Make sure you read today’s story on Robert Andino. Tough not to root for him.
Some of you might have read our story and my blog post yesterday about a growing trend of players seeking personalized skills and conditioning training away from their respective teams. Well, count super-agent Scott Boras out on that front. Boras has been pre-occupied of late trying to find a landing point for free-agent pitcher Kyle Lohse. But I’d called him up on this issue and he phoned back, wanting to make clear that he is entirely opposed to the idea of agents offering any skills training to clients apart from their teams.
Boras runs a training facility in California and recently announced plans to open another one in Florida. But he wanted to emphasize that he is only offering conditioning training to his clients. Any skills training, he added, has to come from the team.
“We would never consider doing something like that,” he said. “It’s just not practical. A coach has to be there with the player full-time and we can’t do that.”
Instead, he added, his facility offers conditioning work only to his clients and invites the team’s trainers down to work with players in the off-season.
The issue of players getting both skills and conditioning type of training separate from their teams is becoming a growing issue in baseball, where the modern approach to off-season workouts lagged behind other sports until very recently. Now, agents and players are working to find more specialized skills training in the off-season, often to supplement what is proposed by the teams themselves.
But Boras, a former minor league ballplayer who hit .288 and made it to the Class AA ranks, said the idea of a player straying outside of a team’s individual coach is a bad idea.
“I’m a career .290 hitter in the minors,” he said. “Should I start getting in the cage with all of my clients? I don’t think so.”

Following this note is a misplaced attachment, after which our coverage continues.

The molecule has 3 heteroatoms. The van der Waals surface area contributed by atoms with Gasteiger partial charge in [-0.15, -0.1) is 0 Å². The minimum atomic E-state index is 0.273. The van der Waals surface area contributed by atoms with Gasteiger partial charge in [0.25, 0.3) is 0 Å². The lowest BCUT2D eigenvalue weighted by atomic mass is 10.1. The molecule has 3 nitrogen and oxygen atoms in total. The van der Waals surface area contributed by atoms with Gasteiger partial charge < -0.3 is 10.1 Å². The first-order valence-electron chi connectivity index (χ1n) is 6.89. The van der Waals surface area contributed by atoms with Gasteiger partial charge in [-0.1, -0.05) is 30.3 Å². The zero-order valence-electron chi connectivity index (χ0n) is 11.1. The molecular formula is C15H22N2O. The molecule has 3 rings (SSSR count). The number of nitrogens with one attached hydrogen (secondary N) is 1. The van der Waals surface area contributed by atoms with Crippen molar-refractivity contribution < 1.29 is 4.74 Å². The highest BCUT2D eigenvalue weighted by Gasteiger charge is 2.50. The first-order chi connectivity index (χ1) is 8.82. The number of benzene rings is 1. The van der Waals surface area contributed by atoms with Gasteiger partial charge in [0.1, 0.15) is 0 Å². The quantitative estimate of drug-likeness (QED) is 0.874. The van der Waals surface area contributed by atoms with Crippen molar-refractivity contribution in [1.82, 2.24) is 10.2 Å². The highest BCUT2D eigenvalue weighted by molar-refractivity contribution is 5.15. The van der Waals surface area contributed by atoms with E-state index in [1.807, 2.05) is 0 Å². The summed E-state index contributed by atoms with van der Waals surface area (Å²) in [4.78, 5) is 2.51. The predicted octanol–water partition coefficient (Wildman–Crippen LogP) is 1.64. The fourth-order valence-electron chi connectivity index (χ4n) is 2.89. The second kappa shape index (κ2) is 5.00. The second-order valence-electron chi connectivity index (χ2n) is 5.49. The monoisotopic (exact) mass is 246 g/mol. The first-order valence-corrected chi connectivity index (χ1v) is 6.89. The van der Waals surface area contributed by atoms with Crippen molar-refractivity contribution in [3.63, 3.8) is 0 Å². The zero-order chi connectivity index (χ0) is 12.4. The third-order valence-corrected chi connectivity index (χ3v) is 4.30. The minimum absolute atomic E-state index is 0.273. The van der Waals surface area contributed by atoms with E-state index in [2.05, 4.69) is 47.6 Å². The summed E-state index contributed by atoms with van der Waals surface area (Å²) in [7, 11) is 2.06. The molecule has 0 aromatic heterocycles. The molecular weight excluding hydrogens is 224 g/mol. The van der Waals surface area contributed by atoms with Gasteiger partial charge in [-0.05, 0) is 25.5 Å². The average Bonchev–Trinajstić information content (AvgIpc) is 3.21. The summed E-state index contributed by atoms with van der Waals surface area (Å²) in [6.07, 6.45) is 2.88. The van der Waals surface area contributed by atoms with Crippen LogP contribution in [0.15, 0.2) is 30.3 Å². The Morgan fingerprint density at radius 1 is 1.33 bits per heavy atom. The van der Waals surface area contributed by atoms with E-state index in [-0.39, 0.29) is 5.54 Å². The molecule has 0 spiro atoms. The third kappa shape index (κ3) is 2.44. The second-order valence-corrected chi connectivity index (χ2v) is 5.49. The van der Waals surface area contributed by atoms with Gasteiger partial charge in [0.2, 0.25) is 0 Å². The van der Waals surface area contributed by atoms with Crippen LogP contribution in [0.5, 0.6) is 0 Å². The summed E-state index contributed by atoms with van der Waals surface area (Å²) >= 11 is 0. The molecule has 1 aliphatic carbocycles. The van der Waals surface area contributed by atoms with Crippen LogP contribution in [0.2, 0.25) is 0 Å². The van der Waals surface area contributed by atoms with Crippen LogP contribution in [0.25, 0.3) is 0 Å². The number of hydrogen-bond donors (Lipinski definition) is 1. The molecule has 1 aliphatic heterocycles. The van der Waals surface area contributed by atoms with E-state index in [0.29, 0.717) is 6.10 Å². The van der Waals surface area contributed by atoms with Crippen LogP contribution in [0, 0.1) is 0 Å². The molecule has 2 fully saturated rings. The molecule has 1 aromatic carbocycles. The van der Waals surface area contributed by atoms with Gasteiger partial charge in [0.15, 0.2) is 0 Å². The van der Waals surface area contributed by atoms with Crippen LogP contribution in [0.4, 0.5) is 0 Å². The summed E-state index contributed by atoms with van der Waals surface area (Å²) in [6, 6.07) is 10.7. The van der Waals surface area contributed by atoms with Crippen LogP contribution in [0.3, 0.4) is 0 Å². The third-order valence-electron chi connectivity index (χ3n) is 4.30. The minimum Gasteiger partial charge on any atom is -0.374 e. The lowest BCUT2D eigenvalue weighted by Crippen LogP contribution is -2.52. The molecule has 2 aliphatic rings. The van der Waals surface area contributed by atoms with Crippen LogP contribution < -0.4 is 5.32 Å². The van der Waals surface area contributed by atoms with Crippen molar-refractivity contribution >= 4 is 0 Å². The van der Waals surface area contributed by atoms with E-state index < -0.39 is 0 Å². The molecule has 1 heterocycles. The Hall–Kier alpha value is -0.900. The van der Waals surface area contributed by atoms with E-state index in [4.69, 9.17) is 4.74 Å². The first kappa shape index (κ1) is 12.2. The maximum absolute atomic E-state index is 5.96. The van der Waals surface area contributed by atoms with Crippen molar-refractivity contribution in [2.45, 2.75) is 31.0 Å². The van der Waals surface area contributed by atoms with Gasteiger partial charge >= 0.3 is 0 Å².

Interestingly enough, Boras recently became the agent for Mariners infielder Nick Franklin, whose gain of 34 pounds since last September through a high-caloric eating regimen approved by a personal trainer in Orlando wasn’t communicated to the Mariners in advance. Boras declined to comment about Franklin’s specific case, but sources close to the team say the player was made aware of the Mariners’ disapproval and that he’s expected to distance himself from the regimen.
For Boras, sticking with what the team wants is a matter of common sense.
“Nobody knows more about what a player needs than the team and its coaches,” he said. “From a skills perspective, we leave that entirely up to them.”
It’s worth pointing out that few agents anywhere have the sheer volume of clients that Boras does and some can afford to offer more personalized attention. Also of note: Boras is a trailblazing agent when it comes to the dollar values he commands for his clients and it’s in his best interest not to rock the boat with teams dishing out his record-setting deals unless entirely necessary.
That said, he is a former professional ballplayer and that carries weight on the knowledge scale. Like it or not, few are good enough to make it to the pro ranks as a player and that insight often can’t be dupicated by those who were stars in high school or college.
So, his point is worth considering.
“We leave the skills part to the team,” he said.
But not everyone agrees. And as every Michael Saunders has success like he did last season, as with Justin Smoak this spring, the temptation to stray even further outside the box will always be there.
Especially because, it sometimes works.